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When one world to conquer isn't enough

March 23, 2007
Almost everybody who has known NASA astronaut Sunita Williams nee Pandya -- currently on board the International Space Station, 250 miles above the rest of us -- agrees on one thing about her: even as a child, she had the makings of someone who would go places.

Those qualities often manifested in many ordinary and not-so-ordinary things that Sunita -- or Suni, as she is called by family members, friends and colleagues -- used to do as a child in Needham, Massachusetts, where she grew up before the family moved to Falmouth, some 70 miles away, in 1995.

Not that anybody even remotely guessed she would one day be an astronaut, living in a celestial home surrounded by nothing but silence and the blue firmament. "I didn't imagine she would be an astronaut, but I was certainly convinced, even when she was a child, that she would be something some day," her mother Bonnie Pandya says.

By all accounts, Suni, who was born in Ohio, September 19, 1965, the youngest of three children to Deepak and Bonnie Pandya, showed a combination of grit and gumption, intelligence and leadership qualities as a child, all of which have stayed with her. Her official biography mentions that she received her commission as an Ensign in the United States Navy from the US Naval Academy in May 1987 after she completed her BS in Physical Science from the Academy the same year. It also says she has logged over 2,770 flight hours in more than 30 different aircraft and flew naval helicopters during the 1991 Gulf War.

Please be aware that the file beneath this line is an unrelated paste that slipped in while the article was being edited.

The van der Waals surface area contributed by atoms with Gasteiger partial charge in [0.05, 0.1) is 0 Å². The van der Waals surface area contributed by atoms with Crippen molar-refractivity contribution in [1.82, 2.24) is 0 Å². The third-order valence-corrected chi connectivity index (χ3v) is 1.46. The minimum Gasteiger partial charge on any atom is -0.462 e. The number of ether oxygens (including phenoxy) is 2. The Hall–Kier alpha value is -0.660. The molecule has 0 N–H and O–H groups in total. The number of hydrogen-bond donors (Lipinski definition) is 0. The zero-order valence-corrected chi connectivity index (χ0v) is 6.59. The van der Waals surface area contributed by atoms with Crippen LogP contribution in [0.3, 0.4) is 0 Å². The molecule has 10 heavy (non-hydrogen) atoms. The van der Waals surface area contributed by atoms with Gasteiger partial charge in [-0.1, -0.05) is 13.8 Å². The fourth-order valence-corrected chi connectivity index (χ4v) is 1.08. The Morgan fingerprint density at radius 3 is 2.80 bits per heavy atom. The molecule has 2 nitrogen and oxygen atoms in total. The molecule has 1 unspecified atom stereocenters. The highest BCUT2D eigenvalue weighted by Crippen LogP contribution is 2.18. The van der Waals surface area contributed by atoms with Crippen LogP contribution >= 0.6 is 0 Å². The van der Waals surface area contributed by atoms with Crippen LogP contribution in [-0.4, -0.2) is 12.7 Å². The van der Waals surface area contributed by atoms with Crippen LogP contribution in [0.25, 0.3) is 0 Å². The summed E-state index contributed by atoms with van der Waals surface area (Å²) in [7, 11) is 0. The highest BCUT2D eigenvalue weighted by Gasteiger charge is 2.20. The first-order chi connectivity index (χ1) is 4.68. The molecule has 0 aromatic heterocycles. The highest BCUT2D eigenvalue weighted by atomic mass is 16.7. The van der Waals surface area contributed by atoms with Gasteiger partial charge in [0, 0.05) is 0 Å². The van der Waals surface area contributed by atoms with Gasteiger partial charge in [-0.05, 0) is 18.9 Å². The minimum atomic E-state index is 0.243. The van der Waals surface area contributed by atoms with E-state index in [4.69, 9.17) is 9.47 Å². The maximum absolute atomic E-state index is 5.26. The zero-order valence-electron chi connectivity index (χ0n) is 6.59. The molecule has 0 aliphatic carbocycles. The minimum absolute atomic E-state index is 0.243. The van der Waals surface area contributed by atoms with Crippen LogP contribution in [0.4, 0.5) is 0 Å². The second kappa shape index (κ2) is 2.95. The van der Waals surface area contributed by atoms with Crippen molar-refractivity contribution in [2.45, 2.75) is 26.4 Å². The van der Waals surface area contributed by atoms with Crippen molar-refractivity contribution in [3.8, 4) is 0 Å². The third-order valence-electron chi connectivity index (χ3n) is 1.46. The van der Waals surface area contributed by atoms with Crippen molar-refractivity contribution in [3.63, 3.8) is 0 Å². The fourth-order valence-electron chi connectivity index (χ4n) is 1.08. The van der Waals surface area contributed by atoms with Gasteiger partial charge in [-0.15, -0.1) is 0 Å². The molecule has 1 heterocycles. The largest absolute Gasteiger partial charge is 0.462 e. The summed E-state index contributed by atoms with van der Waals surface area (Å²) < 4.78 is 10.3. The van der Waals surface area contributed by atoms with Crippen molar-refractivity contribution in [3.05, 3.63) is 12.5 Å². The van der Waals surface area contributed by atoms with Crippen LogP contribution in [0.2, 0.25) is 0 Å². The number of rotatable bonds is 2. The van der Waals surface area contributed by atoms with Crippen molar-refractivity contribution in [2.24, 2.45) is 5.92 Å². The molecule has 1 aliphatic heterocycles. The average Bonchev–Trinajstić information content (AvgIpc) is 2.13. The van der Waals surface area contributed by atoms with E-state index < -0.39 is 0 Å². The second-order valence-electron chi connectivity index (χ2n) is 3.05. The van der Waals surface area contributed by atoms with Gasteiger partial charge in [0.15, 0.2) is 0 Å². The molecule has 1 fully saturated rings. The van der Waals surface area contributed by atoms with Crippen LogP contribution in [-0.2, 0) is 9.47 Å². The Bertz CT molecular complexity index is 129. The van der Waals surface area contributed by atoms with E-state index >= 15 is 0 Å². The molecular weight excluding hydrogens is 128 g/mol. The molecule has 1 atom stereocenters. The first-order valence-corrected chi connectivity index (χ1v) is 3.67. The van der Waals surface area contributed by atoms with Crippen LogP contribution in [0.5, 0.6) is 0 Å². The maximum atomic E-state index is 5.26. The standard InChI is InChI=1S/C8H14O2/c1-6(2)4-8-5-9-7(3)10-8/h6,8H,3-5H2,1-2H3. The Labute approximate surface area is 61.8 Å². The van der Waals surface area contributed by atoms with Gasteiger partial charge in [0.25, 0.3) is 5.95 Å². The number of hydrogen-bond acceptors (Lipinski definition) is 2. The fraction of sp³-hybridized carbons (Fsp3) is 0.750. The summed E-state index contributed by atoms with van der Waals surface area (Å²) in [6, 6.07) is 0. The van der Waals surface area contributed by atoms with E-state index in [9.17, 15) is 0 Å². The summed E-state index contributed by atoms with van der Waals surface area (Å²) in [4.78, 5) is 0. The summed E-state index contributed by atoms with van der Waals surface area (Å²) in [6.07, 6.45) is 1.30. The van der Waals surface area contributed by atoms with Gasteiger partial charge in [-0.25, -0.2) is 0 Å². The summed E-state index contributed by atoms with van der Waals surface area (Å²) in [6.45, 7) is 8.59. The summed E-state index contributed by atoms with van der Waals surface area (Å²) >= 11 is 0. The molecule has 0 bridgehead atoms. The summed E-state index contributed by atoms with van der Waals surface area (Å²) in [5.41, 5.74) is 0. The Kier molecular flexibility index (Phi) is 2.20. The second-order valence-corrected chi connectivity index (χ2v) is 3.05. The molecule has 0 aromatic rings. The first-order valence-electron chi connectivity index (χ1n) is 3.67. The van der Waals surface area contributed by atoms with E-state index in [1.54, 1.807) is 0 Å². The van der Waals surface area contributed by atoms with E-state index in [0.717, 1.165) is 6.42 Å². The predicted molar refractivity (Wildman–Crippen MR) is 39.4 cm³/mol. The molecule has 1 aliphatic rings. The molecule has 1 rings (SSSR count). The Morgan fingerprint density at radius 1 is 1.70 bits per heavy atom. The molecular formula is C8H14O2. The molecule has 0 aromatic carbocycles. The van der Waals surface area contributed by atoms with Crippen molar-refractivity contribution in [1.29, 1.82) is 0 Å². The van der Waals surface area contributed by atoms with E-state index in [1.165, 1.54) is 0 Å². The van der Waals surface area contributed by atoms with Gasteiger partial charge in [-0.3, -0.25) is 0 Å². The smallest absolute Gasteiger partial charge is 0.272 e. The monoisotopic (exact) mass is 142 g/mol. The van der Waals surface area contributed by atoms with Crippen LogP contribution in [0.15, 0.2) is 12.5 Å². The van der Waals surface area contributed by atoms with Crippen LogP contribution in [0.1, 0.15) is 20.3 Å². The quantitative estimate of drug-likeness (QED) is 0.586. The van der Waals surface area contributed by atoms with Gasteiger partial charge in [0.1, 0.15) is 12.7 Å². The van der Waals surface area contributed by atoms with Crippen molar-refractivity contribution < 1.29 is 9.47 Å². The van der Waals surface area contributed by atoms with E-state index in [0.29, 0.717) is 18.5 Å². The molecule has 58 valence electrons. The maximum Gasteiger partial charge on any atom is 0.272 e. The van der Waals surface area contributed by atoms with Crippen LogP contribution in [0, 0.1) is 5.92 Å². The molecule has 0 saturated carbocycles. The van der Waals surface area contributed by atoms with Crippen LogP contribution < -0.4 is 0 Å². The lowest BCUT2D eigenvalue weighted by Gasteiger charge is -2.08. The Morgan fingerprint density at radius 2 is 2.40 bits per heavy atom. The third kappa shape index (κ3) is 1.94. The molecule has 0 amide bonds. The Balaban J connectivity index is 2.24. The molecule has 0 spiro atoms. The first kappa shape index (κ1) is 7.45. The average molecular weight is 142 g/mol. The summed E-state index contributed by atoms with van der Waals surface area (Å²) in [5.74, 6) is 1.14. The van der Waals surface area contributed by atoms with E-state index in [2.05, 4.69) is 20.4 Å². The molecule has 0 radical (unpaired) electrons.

Image: Sunita Williams in full astronaut relagia.

Text: Suman Guha Mozumder
Photograph: Courtesy NASA

Also see: Sunita Williams in Space

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